"You say you hear us and that you understand the urgency. But no matter how sad and angry I am, I do not want to believe that, because if you really understood the situation and still kept on failing to act, then you would be evil and that I refuse to believe."
Teenage climate activist Greta Thunberg spoke at the United Nations Climate Action Summit on Monday, and she promptly held world leaders responsible for failing to address climate change, according to CBS News. This came three days after the biggest climate strike in history was held all over the world. The meeting was organized by UN Secretary-General António Guterres so that the members could come up with stricter emission standards so that they could slow the effects of climate change. The 16-year-old has become one of the leading voices as a climate change activist and is raising awareness about the consequences of a warmer planet.
"People are suffering. People are dying and dying ecosystems are collapsing. We are at the beginning of a mass extinction, and all you can talk about is the money and fairy tales of eternal economic growth," she said Monday, as she visibly fought back tears. "How dare you! For more than 30 years the science has been crystal clear. How dare you continue to look away and come here saying that you're doing enough when the politics and solutions needed are still nowhere in sight."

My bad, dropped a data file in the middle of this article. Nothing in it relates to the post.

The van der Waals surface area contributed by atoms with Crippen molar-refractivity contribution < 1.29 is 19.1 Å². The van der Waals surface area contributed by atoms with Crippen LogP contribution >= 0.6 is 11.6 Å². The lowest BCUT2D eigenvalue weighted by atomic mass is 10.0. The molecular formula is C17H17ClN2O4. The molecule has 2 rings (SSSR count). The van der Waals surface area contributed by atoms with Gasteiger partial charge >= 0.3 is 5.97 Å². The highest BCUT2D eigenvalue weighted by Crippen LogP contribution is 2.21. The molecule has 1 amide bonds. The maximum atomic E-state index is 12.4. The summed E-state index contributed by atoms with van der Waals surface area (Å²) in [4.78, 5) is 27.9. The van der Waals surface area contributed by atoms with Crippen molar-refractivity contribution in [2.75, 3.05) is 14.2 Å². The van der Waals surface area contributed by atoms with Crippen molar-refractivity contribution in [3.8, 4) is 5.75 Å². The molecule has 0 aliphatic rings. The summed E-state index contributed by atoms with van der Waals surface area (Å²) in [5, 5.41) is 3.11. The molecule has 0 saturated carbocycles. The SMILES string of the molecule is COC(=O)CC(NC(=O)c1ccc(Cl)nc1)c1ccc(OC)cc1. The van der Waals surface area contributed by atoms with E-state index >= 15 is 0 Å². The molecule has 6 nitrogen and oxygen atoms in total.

"This is all wrong. I shouldn't be up here," said Thunberg, whose lone protest culminated in Friday's global climate strikes. "I should be back in school on the other side of the ocean. Yet you have come to us young people for hope. How dare you." In 2018, she was the only one protesting, but her efforts have gotten her this far, with the whole world joining hands.
The teenage eco-warrior informed the UN that even the strictest emission cuts being talked about only gives the world a 50% chance of limiting future warming to another 0.4 degrees Celsius (0.72 degrees Fahrenheit) from now, which is a global goal. She also added that the odds are just not good enough. "We will not let you get away with this," Thunberg said. "Right now is where we draw the line."
An emotional Thunberg sat in front of the General Assembly and plainly told those in attendance, "You have stolen my dreams." "How dare you. You have stolen my dreams and my childhood with your empty words," she said. "You say you hear us and that you understand the urgency. But no matter how sad and angry I am, I do not want to believe that, because if you really understood the situation and still kept on failing to act, then you would be evil and that I refuse to believe."
The UN, on their website, wrote: Global emissions are reaching record levels and show no sign of peaking. The last four years were the four hottest on record, and winter temperatures in the Arctic have risen by 3°C since 1990. Sea levels are rising, coral reefs are dying, and we are starting to see the life-threatening impact of climate change on health, through air pollution, heatwaves and risks to food security.
The impacts of climate change are being felt everywhere and are having very real consequences on people’s lives. Climate change is disrupting national economies, costing us dearly today and even more tomorrow. But there is a growing recognition that affordable, scalable solutions are available now that will enable us all to leapfrog to cleaner, more resilient economies. Also, in true Greta style, sailed to New York City for the event from Sweden on a zero-emissions sailboat.